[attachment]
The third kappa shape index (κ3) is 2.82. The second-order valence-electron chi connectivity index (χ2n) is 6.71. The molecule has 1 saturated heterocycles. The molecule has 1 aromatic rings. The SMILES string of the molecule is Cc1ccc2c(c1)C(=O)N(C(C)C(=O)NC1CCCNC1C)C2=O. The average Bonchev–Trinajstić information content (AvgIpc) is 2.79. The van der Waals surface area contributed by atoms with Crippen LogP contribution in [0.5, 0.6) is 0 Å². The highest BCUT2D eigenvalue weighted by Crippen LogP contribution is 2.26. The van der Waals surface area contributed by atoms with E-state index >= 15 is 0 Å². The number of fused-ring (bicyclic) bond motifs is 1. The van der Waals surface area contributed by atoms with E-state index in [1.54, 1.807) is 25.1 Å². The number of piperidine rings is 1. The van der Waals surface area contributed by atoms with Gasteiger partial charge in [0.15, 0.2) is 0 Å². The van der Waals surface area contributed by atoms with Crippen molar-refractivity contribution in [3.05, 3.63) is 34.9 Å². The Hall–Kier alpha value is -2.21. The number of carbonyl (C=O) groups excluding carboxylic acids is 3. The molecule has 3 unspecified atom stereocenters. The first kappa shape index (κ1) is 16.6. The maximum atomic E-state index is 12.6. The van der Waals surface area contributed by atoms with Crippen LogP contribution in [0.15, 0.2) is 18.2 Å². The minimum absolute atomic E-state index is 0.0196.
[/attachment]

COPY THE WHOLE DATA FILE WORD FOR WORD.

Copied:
The third kappa shape index (κ3) is 2.82. The second-order valence-electron chi connectivity index (χ2n) is 6.71. The molecule has 1 saturated heterocycles. The molecule has 1 aromatic rings. The SMILES string of the molecule is Cc1ccc2c(c1)C(=O)N(C(C)C(=O)NC1CCCNC1C)C2=O. The average Bonchev–Trinajstić information content (AvgIpc) is 2.79. The van der Waals surface area contributed by atoms with Crippen LogP contribution in [0.5, 0.6) is 0 Å². The highest BCUT2D eigenvalue weighted by Crippen LogP contribution is 2.26. The van der Waals surface area contributed by atoms with E-state index >= 15 is 0 Å². The number of fused-ring (bicyclic) bond motifs is 1. The van der Waals surface area contributed by atoms with E-state index in [1.54, 1.807) is 25.1 Å². The number of piperidine rings is 1. The van der Waals surface area contributed by atoms with Gasteiger partial charge in [0.15, 0.2) is 0 Å². The van der Waals surface area contributed by atoms with Crippen molar-refractivity contribution in [3.05, 3.63) is 34.9 Å². The Hall–Kier alpha value is -2.21. The number of carbonyl (C=O) groups excluding carboxylic acids is 3. The molecule has 3 unspecified atom stereocenters. The first kappa shape index (κ1) is 16.6. The maximum atomic E-state index is 12.6. The van der Waals surface area contributed by atoms with Crippen LogP contribution in [0.15, 0.2) is 18.2 Å². The minimum absolute atomic E-state index is 0.0196.